Unusual Sounds: The Hidden History of Library Music, by David Hollander (Anthology Editions), is a deep dive into a musical universe that has, until now, been accessible only to producers and record collectors; a celebration of this strange industry and an examination of its unique place at the nexus of art and commerce.
Featuring original art by Robert Beatty and an introduction by George A. Romero—whose use of library music in Night of the Living Dead changed film history— Unusual Sounds is mandatory reading for anyone interested in this enigmatic field and its hidden but pervasive cultural influence.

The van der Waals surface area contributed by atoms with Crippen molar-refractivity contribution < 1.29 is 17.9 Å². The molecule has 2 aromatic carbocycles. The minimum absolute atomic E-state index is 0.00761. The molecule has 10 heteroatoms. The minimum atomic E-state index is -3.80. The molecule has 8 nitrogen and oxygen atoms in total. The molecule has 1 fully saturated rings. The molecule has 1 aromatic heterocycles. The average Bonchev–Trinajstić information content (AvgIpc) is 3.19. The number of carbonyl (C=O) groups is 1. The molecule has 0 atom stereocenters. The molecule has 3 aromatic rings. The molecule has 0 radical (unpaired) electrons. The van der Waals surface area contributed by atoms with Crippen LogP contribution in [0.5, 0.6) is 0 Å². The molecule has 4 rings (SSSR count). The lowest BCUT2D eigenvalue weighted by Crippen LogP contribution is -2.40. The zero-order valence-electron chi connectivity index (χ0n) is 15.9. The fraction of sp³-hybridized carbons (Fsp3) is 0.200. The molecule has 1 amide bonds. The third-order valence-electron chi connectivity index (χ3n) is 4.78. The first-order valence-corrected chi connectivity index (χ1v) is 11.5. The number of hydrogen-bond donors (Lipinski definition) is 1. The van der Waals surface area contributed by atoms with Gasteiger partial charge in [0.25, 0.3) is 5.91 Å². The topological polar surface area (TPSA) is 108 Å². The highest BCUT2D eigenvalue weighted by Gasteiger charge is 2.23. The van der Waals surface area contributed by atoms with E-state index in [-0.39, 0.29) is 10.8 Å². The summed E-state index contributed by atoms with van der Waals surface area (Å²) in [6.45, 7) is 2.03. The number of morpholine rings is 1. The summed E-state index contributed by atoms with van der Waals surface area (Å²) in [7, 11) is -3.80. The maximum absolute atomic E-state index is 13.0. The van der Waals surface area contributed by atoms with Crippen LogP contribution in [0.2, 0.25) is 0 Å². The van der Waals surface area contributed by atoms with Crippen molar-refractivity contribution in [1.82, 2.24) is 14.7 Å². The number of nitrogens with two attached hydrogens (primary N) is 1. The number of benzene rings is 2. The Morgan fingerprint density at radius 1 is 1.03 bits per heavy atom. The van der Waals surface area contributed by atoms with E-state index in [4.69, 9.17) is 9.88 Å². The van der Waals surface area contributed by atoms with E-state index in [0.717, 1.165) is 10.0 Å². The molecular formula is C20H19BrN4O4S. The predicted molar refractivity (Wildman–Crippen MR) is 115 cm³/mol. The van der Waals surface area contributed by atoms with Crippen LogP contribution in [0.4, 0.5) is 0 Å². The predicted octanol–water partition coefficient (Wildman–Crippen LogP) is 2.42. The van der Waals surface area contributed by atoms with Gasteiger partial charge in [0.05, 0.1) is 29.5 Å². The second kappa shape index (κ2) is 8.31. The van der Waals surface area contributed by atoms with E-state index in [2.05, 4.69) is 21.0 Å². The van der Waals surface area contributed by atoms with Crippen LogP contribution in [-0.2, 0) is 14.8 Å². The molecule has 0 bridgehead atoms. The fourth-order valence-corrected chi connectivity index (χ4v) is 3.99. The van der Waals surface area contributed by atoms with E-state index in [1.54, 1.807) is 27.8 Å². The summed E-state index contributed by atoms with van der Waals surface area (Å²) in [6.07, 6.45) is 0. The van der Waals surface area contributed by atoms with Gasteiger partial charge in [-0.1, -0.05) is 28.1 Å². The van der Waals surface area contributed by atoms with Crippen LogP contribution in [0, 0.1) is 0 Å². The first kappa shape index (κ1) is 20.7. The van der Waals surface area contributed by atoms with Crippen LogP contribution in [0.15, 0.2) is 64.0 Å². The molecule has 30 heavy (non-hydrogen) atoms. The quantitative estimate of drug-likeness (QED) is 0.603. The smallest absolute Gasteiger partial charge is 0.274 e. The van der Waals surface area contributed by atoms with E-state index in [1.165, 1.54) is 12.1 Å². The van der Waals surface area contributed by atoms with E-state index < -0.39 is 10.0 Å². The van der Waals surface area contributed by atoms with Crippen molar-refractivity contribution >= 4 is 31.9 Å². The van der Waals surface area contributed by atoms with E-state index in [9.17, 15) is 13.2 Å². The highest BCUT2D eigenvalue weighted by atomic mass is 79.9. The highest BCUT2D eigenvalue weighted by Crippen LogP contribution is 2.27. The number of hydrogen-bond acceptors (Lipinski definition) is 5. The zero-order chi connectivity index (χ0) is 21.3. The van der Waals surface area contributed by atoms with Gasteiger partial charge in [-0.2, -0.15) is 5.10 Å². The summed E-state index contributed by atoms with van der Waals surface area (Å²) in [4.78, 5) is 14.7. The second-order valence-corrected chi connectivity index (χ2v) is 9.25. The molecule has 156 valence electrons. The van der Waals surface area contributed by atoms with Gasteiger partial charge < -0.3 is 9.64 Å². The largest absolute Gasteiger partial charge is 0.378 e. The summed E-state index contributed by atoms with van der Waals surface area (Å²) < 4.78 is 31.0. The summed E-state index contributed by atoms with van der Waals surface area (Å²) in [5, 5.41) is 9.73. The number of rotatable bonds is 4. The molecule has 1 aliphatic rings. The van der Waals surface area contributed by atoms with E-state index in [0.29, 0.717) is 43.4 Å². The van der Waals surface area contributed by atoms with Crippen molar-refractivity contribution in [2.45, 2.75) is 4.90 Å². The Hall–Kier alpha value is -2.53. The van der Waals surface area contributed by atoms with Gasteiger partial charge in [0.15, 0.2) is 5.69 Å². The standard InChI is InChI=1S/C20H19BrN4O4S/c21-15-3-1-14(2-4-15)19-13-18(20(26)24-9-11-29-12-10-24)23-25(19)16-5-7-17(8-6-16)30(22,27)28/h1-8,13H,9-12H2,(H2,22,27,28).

In the heyday of B-movies, low-budget television and scrappy genre filmmaking, producers looking for a soundtrack reached for library music: royalty-free LPs of stock recordings for any mood. Initially regarded as an inexpensive alternative to traditional film scores, library labels became treasure troves for record collectors, and much of the work became recognized as extraordinary. Unusual Sounds is a journey into this hidden musical universe from writer and filmmaker David Hollander. The book features histories, interviews, and extraordinary visuals from the field’s most celebrated creators.